of the National Conservatory of Music in New York City from 1892 to 1895. During the summer of 1893 he stayed in Spillville, Iowa where there was a community of Czech immigrants. Dvořák was a man with deep roots in his homeland, and the few months he spent in Spillville helped to aleve some of his homesickness. He wrote a letter to a Czech friend and described Spillvile:
Spillville is a purely Czech settlement, founded by a certain "Bavarian", "German", "Spielmann", who christened the place Spillville. He died four years ago, and in the morning when I went to church, my way took me past his grave and strange thoughts always fill my mind at the sight of it as of the graves of many other Czech countrymen who sleep their last sleep here. These people came to this place about 40 years ago, mostly from the neighbourhood of Pisek, Tabor and Budejovice. All the poorest of the poor, and after great hardships and struggle they are very well off here. I liked to go among the people and they, too, were all fond of me, and especially the grandmas and gran dads were pleased when I played to them in church "God before Thy Majesty" and "A Thousand Times we greet Thee".
It is very strange here. Few people and a great deal of empty space. A farmer's nearest neighbour is often 4 miles off, especially in the farms (I call them the Sahara) there are only endless acres of field and meadow and that is all you see. You don't meet a soul (here they only ride on horseback) and you are glad to see in the woods and meadows the huge herds of cattle which, summer and winter, are out at pasture in the broad fields. Men go to the woods and meadows where the cows graze to milk them. And so it is very "wild" here and sometimes very sad, sad to despair .He wrote the String Quartet No. 12 In F Major (American) as well as his 3rd String Quintet and other chamber music during his stay in Spillville. The quintet was first performed in New York City in January of 1894, and is in 4 movements:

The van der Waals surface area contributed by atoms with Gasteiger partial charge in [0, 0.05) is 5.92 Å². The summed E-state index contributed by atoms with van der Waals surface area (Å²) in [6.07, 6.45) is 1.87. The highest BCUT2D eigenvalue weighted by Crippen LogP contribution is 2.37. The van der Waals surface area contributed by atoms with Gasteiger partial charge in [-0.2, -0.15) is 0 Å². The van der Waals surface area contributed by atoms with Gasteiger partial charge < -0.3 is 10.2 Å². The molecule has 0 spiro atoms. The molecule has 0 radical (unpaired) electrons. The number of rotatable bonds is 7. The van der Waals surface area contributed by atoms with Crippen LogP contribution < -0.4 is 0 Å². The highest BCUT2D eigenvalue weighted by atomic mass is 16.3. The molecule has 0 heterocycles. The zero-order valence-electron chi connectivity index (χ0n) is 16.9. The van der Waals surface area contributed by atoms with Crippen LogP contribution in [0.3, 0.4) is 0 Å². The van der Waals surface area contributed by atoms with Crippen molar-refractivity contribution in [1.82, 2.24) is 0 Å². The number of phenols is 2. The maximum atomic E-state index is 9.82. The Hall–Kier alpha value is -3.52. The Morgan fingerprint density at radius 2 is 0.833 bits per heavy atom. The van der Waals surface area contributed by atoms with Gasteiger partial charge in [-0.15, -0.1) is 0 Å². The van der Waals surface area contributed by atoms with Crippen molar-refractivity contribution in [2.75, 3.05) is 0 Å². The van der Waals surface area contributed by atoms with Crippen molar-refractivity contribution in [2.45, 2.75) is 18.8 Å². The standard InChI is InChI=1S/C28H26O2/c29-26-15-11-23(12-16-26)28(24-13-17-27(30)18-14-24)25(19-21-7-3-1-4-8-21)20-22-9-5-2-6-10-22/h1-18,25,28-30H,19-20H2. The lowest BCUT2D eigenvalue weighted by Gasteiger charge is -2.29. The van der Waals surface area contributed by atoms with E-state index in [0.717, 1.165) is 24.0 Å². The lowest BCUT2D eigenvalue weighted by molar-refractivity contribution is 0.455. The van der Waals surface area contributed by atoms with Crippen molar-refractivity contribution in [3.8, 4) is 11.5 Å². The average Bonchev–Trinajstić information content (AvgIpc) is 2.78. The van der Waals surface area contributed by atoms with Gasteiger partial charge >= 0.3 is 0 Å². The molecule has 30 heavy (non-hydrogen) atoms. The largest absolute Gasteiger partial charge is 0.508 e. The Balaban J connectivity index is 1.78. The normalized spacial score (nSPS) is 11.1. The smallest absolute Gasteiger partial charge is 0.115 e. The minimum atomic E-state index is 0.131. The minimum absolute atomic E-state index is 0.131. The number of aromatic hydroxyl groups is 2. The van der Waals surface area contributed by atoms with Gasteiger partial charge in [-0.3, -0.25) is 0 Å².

I. Allegro non tanto - Dvořák's quintet is a viola quintet, that is to say it has an extra viola added to a standard string quartet. The viola was Dvořák's instrument, and the first movement opens with a short theme for solo viola. This theme is picked up by the cello and played in the minor mode. This is all by way of introduction to the actual beginning of the movement with the playing of the first theme by the violin. While Dvořák was in Spillville, he saw a troupe of Native American Indians that were passing through. He heard their songs and dances and was inspired to use some of the rhythms as in the second 'drum' theme of this movement. The exposition is repeated. The drum rhythm is used in the development section along with the other themes. The recapitulation leads to a coda that has a reference to the material heard in the introduction before the movement ends quietly.
II. Allegro vivo - A solo viola begins the second movement which is in B major. More rhythms reminiscent of drum beats punctuate this scherzo as the themes are played. The trio section is in B minor and is a long, rather sad melody played by the viola.
III. Larghetto - The third movement is a set of variations on two themes, the first in A-flat minor and the second in A-flat major. This double variation movement has 5 variations for each theme with the themes ending the movement in their original form.
IV. Finale. Allegro giusto - The last movement is a rondo filled with attractive melodies and more examples of how American music influenced Dvořák, and no doubt reminded him of his own beloved native music with the common factor in each being the pentatonic scale.